It is up to you to be diligent about reviewing the company policy so that you can comply appropriately. Companies are required to explain what their policies are and provide you with notification if those policies should change.
Improper drug testing
Companies that require drug testing can only pursue disciplinary action or termination if that test was administered legally. If the test used by your company violated the law then you cannot be fired for positive marijuana results. Federal law does not place any restrictions on drug testing but many individual states do and states have laws that address when and where your employer can conduct drug tests. Employers typically have a lot of leeway that they give their applicants more so than they give current employees. Once you have been hired or received a conditional offer of employment employers can conduct routine drug tests. In certain states however employers cannot conduct random or routine tests of employees who have already been hired without cause. These specific reasons could include the following:
● employees appear intoxicated or under the influence at work;
● employees are involved in a work-related accident that resulted in property damage or injury;
● employees are returning to work after involvement in a rehabilitation program; or
● employees hold a safety-sensitive position
Even if your employer has the right to legally test you states impose procedural requirements that have to be followed. For example, many states require your employer to:
● provide advanced notice to the applicant or the employee that drug testing will take place;
● use a lab certified by the state;
● pay for the testing costs;
● provide applicants and employees the opportunity to challenge the results;
● administer the test in a way that minimizes privacy intrusion
Can I get fired for being high or having a positive drug test with or without a prescription?
If you live in an area where marijuana is legal and you are using it for medicinal purposes with a prescription, the bottom line is that you will more than likely be protected from any termination or disciplinary actions that come from a positive drug test.
There are many types of private employers that require drug tests for their employees among them include many government positions within the private and public sector. These employers have to test employees to guarantee public safety in many situations which effectively means they are conducting their due diligence to make sure that employees are not impaired while on the job and, that said impairment does not result in harm to customers or the general public.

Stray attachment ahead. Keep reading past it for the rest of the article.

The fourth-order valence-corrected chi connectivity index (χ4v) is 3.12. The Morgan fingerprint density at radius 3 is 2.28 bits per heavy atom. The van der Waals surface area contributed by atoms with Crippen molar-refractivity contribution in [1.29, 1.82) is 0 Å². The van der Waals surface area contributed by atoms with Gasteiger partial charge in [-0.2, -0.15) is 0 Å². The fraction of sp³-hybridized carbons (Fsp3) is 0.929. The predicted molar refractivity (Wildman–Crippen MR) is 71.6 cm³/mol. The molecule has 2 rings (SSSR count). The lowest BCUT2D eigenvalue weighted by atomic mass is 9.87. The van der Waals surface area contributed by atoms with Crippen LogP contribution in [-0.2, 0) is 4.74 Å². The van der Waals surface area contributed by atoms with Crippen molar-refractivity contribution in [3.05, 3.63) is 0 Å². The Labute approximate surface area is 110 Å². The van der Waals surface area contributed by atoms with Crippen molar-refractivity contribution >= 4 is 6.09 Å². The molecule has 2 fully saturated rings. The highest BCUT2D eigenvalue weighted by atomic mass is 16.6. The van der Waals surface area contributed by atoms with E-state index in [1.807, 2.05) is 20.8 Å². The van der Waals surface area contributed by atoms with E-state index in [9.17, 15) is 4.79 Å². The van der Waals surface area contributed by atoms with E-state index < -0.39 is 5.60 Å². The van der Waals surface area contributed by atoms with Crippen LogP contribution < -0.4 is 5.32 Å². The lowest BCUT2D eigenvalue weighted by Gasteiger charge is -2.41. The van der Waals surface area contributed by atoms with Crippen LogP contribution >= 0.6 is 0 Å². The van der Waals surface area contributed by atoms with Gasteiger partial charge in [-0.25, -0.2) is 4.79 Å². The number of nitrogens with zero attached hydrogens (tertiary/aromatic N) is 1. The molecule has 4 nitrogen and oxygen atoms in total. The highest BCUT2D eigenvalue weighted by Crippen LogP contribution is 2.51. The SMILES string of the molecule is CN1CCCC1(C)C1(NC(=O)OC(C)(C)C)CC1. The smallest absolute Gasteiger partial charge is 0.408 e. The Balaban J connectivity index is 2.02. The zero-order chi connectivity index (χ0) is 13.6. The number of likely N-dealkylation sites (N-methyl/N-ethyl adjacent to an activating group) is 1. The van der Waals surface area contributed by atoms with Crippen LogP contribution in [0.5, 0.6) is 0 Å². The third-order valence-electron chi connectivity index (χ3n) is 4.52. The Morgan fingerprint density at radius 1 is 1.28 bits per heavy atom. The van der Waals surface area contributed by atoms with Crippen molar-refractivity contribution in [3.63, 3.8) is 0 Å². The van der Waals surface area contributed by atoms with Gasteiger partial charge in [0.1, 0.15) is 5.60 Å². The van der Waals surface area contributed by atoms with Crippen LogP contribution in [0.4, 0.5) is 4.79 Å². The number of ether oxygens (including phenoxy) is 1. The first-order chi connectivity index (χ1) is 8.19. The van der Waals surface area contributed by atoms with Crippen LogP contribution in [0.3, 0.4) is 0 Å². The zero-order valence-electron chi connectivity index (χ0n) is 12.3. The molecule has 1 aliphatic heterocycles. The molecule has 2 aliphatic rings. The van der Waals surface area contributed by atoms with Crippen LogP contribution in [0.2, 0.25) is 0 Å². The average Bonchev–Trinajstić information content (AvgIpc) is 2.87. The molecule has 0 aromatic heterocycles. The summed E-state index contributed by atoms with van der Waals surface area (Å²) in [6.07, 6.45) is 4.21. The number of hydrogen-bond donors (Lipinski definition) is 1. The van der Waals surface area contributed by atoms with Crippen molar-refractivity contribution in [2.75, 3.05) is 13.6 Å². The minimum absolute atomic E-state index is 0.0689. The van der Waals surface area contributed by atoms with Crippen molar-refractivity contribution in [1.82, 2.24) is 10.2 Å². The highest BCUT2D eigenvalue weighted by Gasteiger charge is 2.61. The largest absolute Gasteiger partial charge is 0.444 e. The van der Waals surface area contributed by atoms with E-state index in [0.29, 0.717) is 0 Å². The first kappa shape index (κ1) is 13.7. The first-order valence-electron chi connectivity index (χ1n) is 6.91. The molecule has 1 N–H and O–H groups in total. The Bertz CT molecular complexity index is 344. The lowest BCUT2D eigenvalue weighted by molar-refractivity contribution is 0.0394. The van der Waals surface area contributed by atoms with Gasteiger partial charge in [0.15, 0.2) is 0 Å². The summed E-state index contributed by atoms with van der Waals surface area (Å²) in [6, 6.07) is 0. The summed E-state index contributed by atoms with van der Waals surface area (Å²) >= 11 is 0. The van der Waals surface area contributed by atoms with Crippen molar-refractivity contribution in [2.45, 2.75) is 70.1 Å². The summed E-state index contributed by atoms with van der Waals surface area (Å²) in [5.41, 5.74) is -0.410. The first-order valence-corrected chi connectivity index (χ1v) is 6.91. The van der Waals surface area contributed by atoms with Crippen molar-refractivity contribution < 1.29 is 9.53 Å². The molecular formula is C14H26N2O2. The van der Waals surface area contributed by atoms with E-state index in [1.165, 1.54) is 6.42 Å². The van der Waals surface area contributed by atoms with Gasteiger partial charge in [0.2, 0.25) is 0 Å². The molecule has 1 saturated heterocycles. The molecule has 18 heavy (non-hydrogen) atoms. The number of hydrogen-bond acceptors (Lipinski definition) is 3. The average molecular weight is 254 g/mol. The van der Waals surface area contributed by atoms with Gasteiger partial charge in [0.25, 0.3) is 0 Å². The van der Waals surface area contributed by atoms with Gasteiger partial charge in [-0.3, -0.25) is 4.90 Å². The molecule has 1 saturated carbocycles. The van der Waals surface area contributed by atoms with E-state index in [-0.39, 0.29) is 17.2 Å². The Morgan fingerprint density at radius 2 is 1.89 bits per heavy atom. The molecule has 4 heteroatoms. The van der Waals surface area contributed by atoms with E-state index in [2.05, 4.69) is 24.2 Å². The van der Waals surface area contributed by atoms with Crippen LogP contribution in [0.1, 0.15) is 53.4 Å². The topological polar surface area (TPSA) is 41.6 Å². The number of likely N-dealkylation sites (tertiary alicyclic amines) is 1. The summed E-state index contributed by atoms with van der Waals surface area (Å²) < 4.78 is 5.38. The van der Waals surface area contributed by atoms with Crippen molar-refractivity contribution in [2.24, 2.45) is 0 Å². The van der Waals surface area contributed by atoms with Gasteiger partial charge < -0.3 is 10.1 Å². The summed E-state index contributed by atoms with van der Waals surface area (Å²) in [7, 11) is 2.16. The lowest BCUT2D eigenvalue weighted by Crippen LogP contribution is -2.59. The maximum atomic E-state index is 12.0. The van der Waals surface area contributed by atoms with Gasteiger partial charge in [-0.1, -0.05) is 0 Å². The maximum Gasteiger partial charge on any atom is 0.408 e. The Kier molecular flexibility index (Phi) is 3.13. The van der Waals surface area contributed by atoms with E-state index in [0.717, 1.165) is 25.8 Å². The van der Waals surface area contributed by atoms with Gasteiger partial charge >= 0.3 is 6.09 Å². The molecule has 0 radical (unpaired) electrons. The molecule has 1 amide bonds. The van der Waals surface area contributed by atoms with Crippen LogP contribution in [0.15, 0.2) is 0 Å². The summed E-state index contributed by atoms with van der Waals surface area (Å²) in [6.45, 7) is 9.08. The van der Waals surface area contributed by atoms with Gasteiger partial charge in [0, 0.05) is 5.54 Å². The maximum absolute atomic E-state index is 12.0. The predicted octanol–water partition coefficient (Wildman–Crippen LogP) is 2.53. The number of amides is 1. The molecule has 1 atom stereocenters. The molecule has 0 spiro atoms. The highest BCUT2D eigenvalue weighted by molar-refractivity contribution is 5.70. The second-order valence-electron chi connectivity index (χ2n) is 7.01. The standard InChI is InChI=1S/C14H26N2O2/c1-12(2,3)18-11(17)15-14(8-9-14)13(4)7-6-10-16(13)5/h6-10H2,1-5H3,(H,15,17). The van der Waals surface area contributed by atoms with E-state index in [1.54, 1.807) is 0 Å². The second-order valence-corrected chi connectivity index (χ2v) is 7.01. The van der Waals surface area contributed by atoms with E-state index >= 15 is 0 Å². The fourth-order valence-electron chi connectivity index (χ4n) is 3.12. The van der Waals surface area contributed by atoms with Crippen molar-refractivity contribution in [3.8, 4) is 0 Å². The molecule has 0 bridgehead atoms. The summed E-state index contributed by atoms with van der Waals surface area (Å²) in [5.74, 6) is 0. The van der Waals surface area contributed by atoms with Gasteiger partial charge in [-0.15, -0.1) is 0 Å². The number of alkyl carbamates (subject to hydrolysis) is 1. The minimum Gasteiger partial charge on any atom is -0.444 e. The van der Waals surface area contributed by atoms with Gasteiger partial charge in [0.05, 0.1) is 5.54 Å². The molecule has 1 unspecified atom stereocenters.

State laws vary with regard to how employers can test employees for drug use. Some states don’t allow random testing while others allow it. Even if your employer has the right to test you legally that doesn’t mean that a positive result can result in termination or discipline. The American Disabilities Act protects qualified employees who have a disability which means those who are able to perform their essential job functions even if they are taking a legally prescribed drug for their disability. So, if you are taking marijuana as a prescription for a disability and the drug does not impair your ability to perform your job safely, your employer cannot penalize you or fire you based on a positive test alone. The key here is that you must be able to perform the essential duties of your job with or without accommodation. If you were unable to properly perform your duties as a result of being high, it will not matter that you have a prescription. It is in your best interest to disclose this ahead of time so that your employer is not caught off guard by a positive test. Your HR department will be a great place to start.
Overall, the laws that allow for recreational use of marijuana do not protect you against disciplinary action in the event that you violate your employee- employer contracts or workplace safety and drug free requirements. This is going to be based on an individual workplace basis and your state. You will need to review the company policy not only for a company that you work for but for any companies that you are considering working for in the future. It is also important to understand how drug test can be administered so that you can legally fight disciplinary action or termination in the event that your employer improperly administered a drug test. Finally, those who have prescriptions need to make sure they do what they can to comply and inform.